Relief for Louisiana

Sep 2, 2016 | by Laura Poff

Relief for Louisiana

Joe Hillmann came to know The Salvation Army at Ground Zero 9/11.  He was an environmental consultant for Verizon.  While he was at ground zero he saw firsthand the work that The Salvation Army was doing.  For those three months, he was a recipient of many meals provided by The Salvation Army.  Those meals are something that would stick in his mind for many years.

When widespread flooding submerged much of southern Louisiana, damaging an estimated 146,000 homes in August, the tragedy captured Hillmann's attention. He was compelled to get involved to help however he could in what is being called the worst natural disaster in the U.S. since Hurricane Sandy in 2012 and offered his services as a volunteer for The Salvation Army.

"I was fed by The Salvation Army for three months and I never forgot that," Hillmann said. "I always said if there was a time and way I could serve with The Salvation Army I would.  I had many options to serve here in Baton Rouge with many different organizations, and I remembered The Salvation Army, so I came to volunteer for a day.  I ended up running the car line."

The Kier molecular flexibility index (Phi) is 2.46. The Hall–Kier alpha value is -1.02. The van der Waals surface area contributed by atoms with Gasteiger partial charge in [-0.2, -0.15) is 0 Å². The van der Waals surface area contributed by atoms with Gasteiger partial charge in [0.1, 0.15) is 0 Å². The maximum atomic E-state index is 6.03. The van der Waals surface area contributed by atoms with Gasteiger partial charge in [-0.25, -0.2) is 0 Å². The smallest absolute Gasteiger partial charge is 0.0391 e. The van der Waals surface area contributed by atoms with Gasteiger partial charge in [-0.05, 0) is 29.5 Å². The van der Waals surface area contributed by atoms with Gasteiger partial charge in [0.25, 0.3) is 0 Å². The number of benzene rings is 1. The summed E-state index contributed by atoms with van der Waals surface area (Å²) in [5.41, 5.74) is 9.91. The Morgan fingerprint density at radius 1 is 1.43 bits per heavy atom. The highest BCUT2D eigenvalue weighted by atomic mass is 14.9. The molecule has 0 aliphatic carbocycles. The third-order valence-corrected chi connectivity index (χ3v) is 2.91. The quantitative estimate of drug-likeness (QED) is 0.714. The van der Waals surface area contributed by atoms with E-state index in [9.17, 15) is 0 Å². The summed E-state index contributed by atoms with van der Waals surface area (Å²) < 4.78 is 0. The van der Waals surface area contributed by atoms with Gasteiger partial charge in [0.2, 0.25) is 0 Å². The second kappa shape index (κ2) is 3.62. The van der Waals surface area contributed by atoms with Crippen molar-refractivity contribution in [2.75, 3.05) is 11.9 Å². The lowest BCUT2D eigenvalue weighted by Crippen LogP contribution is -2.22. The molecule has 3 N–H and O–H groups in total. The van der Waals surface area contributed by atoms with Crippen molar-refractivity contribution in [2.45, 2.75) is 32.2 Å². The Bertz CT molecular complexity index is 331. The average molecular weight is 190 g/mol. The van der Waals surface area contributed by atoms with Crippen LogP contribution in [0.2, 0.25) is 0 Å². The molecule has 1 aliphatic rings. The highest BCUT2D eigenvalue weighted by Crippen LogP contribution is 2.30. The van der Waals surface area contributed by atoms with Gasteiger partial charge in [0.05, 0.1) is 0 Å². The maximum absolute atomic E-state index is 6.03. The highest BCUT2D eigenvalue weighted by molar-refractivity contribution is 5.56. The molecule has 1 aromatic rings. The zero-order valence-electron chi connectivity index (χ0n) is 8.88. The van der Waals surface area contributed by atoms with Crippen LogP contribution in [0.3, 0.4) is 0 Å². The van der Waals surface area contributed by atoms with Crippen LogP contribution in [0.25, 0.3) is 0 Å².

Joe was instrumental in getting the car distribution lines, where people are able to drive through and get the supplies they need, up and running smoothly.  On some days, more than 1,000 have gone through the line, receiving food (both non-perishable and some perishable like hams), cleaning supplies, hygiene products, and other supplies that were available at the time.

The magnitude of Hillmann's sacrifice hits home when you find out that he is from New Orleans, having moved there after Hurricane Katrina, where he served as an environmental consultant.  He took a week off of work to lend a hand in Baton Rouge and paid for his own hotel and meals while serving the community.

He said that the courage he has seen displayed by the people of Baton Rouge has touched him. "It's a little sad at times as people drive through the car line to get supplies and they're living in their cars.  Everything they own is piled up in the car, but they are appreciative to be able to get things from this line."

As of Aug. 30, Salvation Army relief personnel had served over 134.000 meals, 164,000 drinks, 55,000 snacks and 14,000 food boxes. More than 8,000 cleanup kits and 13,000 comfort kits have also been distributed. The Army's Emergency Disaster Services operation deployed 24 canteens to serve in affected areas throughout southern Louisiana.

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